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Training Report from Mario: Ecuador and Seminar with Royce Gracie

My recent visit to Ecuador and Seminar with Royce Gracie
Bidokan (www.bidokan.com) is the club that I attended continuously for 6 years in Guayaquil, Ecuador before I moved to Texas for my PhD in 2009. 

Then for the next 4 years whenever I returned to Ecuador for holidays I still practiced there as no BJJ club existed in the college town where I lived. Years later as part of our circling around the world, my wife and I moved to New Zealand in June 2013 and it was until October of the same year that I enrolled Auckland BJJ.

On October 2014, we all (including our 7-month old daughter) went back to Ecuador for holidays. There was the nice coincidence that, at my old club, Royce Gracie was going to teach a seminar just days after our arrival. This was the third of his seminars that I attended but it was the first one where I did not expect any promotion as I am no longer a regular attendee of Bidokan. Anyhow, as any other expatriate when returning to his country all I felt was nostalgia as it had been almost two years since the last time I rolled with old friends

Regarding the seminar, we learnt 16 techniques all addressed for self-defence. 
First day, after warm-up and stretching, Royce showed techniques for standing fight mainly focusing on preventing attacks and closing distance. Some punches and throws were part of the game. After two hours of this, it was the time of some ground work.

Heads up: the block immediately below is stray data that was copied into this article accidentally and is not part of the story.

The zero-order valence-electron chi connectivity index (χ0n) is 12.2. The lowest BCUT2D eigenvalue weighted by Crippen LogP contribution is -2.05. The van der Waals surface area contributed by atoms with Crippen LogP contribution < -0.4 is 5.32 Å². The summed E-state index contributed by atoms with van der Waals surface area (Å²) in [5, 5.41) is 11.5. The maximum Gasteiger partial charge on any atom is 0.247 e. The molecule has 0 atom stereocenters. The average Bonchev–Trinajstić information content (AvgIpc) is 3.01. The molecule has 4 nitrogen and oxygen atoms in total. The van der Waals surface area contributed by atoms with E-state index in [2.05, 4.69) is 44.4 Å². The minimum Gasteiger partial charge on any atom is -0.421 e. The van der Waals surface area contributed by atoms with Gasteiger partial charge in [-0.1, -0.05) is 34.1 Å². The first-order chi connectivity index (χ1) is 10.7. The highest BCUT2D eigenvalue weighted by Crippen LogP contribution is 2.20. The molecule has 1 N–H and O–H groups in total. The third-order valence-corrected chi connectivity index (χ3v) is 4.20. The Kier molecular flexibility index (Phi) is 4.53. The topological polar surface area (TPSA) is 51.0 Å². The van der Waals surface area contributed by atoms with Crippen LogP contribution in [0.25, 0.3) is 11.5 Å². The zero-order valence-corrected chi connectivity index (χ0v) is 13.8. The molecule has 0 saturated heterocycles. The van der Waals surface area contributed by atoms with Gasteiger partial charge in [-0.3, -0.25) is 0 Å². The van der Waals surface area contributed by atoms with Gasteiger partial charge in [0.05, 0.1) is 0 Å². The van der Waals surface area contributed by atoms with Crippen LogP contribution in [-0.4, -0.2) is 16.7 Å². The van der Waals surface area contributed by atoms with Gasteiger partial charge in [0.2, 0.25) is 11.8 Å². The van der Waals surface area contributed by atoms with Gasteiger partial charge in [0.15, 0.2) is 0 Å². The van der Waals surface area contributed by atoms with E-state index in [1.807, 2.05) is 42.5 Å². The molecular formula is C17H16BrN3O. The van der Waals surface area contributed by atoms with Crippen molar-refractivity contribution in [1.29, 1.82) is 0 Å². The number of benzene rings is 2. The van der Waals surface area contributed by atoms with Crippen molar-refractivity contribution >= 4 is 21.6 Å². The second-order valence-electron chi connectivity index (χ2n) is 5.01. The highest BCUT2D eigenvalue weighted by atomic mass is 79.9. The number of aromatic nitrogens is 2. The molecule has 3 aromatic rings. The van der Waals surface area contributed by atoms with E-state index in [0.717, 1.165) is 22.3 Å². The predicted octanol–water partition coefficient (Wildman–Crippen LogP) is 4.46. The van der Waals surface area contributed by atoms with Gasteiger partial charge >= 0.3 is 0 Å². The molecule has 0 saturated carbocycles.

Basically he showed how to break the close guard but with the variant that punches were allowed so butterfly (or any other open) guard was not a good idea, unless you fancy black and sore eyes. Then some heel locks after opening the guard and mounting. 
Second day: warm-up and stretching again, by then I was astonished with Royce Gracie’s flexibility. After reviewing the 8 techniques of the day before, it was now time for head locks. These included the possibility of being smashed against a wall. By the end of the second day Royce opened a Q&A session mostly related to life style, motivation, and nutrition. It was then that you get to meet Royce as an actual person apart from the legend you used to see in first UFC tournaments.
To my surprise this was the first seminar that did not include rolling sessions, but after three and a half hours of hard work and an average temperature of 35oC, we attendees were very happy with the idea. Top lesson learnt (or reminded): no matter what you learn BJJ for, either for life preservation, self-defence or sport, whatever the reason, enjoy it, love it, make it part of your life and never cease to learn.

From left to right: Roberto Bitar, me, Royce Gracie, Christian Cevallos. I’m the only non-black belt so this situation has to be remedied in the couple of years.

Training with my nephew. I took him to Bidokan for the first time when he was 5 years old.


With my older brother (Telmo Fernandez), BJJ is part of our family



My future black belt





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